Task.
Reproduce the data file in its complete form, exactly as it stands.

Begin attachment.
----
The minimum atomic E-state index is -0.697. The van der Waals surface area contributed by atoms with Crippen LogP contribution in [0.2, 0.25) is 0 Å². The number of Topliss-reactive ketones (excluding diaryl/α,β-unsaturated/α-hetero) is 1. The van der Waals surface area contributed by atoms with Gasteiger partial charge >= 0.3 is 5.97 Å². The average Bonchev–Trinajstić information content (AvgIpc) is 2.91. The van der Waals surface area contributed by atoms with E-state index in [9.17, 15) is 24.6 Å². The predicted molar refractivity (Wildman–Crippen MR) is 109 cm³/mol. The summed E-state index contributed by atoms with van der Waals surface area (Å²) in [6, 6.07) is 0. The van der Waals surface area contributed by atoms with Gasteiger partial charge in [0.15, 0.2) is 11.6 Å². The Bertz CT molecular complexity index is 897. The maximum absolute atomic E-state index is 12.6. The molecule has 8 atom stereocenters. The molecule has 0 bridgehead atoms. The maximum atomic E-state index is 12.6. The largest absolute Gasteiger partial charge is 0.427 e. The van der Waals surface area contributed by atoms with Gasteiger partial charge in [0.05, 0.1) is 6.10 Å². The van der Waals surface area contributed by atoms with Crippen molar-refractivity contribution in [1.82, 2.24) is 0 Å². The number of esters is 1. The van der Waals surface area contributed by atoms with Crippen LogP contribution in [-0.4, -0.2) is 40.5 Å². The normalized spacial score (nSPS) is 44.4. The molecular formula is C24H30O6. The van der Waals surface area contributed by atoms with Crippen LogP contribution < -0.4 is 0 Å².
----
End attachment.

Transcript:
The minimum atomic E-state index is -0.697. The van der Waals surface area contributed by atoms with Crippen LogP contribution in [0.2, 0.25) is 0 Å². The number of Topliss-reactive ketones (excluding diaryl/α,β-unsaturated/α-hetero) is 1. The van der Waals surface area contributed by atoms with Gasteiger partial charge >= 0.3 is 5.97 Å². The average Bonchev–Trinajstić information content (AvgIpc) is 2.91. The van der Waals surface area contributed by atoms with E-state index in [9.17, 15) is 24.6 Å². The predicted molar refractivity (Wildman–Crippen MR) is 109 cm³/mol. The summed E-state index contributed by atoms with van der Waals surface area (Å²) in [6, 6.07) is 0. The van der Waals surface area contributed by atoms with Gasteiger partial charge in [0.15, 0.2) is 11.6 Å². The Bertz CT molecular complexity index is 897. The maximum absolute atomic E-state index is 12.6. The molecule has 8 atom stereocenters. The molecule has 0 bridgehead atoms. The maximum atomic E-state index is 12.6. The largest absolute Gasteiger partial charge is 0.427 e. The van der Waals surface area contributed by atoms with Gasteiger partial charge in [0.05, 0.1) is 6.10 Å². The van der Waals surface area contributed by atoms with Crippen molar-refractivity contribution in [1.82, 2.24) is 0 Å². The number of esters is 1. The van der Waals surface area contributed by atoms with Crippen LogP contribution in [-0.4, -0.2) is 40.5 Å². The normalized spacial score (nSPS) is 44.4. The molecular formula is C24H30O6. The van der Waals surface area contributed by atoms with Crippen LogP contribution < -0.4 is 0 Å².